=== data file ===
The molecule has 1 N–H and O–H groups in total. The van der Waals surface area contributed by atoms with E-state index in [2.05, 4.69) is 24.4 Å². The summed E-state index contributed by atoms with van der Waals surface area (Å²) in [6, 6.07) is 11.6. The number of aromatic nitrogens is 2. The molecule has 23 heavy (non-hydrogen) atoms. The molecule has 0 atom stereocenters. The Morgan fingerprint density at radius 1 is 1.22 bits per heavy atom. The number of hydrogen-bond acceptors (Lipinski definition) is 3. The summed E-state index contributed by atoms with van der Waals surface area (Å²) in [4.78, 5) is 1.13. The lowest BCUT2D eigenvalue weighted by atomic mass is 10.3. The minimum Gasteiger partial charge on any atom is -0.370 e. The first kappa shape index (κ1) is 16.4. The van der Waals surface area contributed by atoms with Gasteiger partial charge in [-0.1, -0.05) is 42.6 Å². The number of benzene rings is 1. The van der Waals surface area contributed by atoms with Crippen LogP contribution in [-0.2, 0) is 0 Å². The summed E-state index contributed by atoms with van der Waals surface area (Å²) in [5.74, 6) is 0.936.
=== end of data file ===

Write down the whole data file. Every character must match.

The molecule has 1 N–H and O–H groups in total. The van der Waals surface area contributed by atoms with E-state index in [2.05, 4.69) is 24.4 Å². The summed E-state index contributed by atoms with van der Waals surface area (Å²) in [6, 6.07) is 11.6. The number of aromatic nitrogens is 2. The molecule has 23 heavy (non-hydrogen) atoms. The molecule has 0 atom stereocenters. The Morgan fingerprint density at radius 1 is 1.22 bits per heavy atom. The number of hydrogen-bond acceptors (Lipinski definition) is 3. The summed E-state index contributed by atoms with van der Waals surface area (Å²) in [4.78, 5) is 1.13. The lowest BCUT2D eigenvalue weighted by atomic mass is 10.3. The minimum Gasteiger partial charge on any atom is -0.370 e. The first kappa shape index (κ1) is 16.4. The van der Waals surface area contributed by atoms with Gasteiger partial charge in [-0.1, -0.05) is 42.6 Å². The number of benzene rings is 1. The van der Waals surface area contributed by atoms with Crippen LogP contribution in [-0.2, 0) is 0 Å². The summed E-state index contributed by atoms with van der Waals surface area (Å²) in [5.74, 6) is 0.936.